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The Japanese Journal of Pharmacology
Vol. 48 (1988) No. 2 P 165-173

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http://doi.org/10.1254/jjp.48.165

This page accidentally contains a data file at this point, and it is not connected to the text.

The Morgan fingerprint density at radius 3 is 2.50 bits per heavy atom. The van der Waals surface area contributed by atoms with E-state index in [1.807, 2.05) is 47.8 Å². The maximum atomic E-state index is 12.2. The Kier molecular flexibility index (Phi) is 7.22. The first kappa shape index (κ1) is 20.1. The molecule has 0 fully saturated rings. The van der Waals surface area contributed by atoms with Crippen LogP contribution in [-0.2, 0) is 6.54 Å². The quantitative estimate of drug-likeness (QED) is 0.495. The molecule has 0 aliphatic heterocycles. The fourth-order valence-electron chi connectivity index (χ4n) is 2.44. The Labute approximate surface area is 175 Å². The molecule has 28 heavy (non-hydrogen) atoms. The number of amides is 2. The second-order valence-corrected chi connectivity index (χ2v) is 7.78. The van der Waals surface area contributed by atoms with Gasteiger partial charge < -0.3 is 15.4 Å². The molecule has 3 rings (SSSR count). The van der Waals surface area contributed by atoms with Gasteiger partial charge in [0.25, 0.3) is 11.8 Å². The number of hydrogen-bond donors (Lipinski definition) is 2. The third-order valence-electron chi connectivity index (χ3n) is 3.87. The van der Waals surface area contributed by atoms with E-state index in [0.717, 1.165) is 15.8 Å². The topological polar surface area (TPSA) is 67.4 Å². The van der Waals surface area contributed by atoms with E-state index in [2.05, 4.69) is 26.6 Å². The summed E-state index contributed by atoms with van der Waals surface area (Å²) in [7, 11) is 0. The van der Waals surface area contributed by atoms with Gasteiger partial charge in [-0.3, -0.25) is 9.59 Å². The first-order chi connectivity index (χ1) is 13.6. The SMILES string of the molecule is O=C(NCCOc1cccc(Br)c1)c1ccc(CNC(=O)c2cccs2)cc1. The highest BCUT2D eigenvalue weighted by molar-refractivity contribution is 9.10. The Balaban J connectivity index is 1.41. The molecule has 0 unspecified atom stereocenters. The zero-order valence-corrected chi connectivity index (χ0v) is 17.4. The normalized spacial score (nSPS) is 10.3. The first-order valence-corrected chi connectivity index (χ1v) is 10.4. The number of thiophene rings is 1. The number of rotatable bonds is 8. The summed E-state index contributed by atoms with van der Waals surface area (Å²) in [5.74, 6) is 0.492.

Neurotropin, an extract from the inflamed skin of vaccinia virus-inoculated rabbits, has been observed clinically to be effective for treating pain in patients with lumbago, SMON and other neuropathies. In the present study, we examined the mechanism of the antinociceptive effect of neurotropin in mice in relation to administration routes, opioids, and noradrenergic or GABAergic drugs, by the tail pressure method. The antinociceptive effects of neurotropin were large when administered by the i.p. and intracisternal (i.cist.) routes, but comparatively small in the case of the intrathecal (i.th.) route. Neurotropin may thus act at the supraspinal level rather than on the spinal cord. The antinociceptive effect of neurotropin was not blocked by naloxone, and no cross-tolerance developed between neurotropin and morphine. The effect of neurotropin was blocked by phentolamine and reserpine, but not by atropine. Its effect was enhanced by GABA, muscimol, aminooxyacetic acid and diaminobutyric acid, but not by baclofen, and blocked by bicuculline methiodide. From these results, the antinociceptive action of neurotropin appears to be non-opioid in nature, and may possible be mediated by the noradrenergic and GABAergic systems, but unrelated to the cholinergic system.

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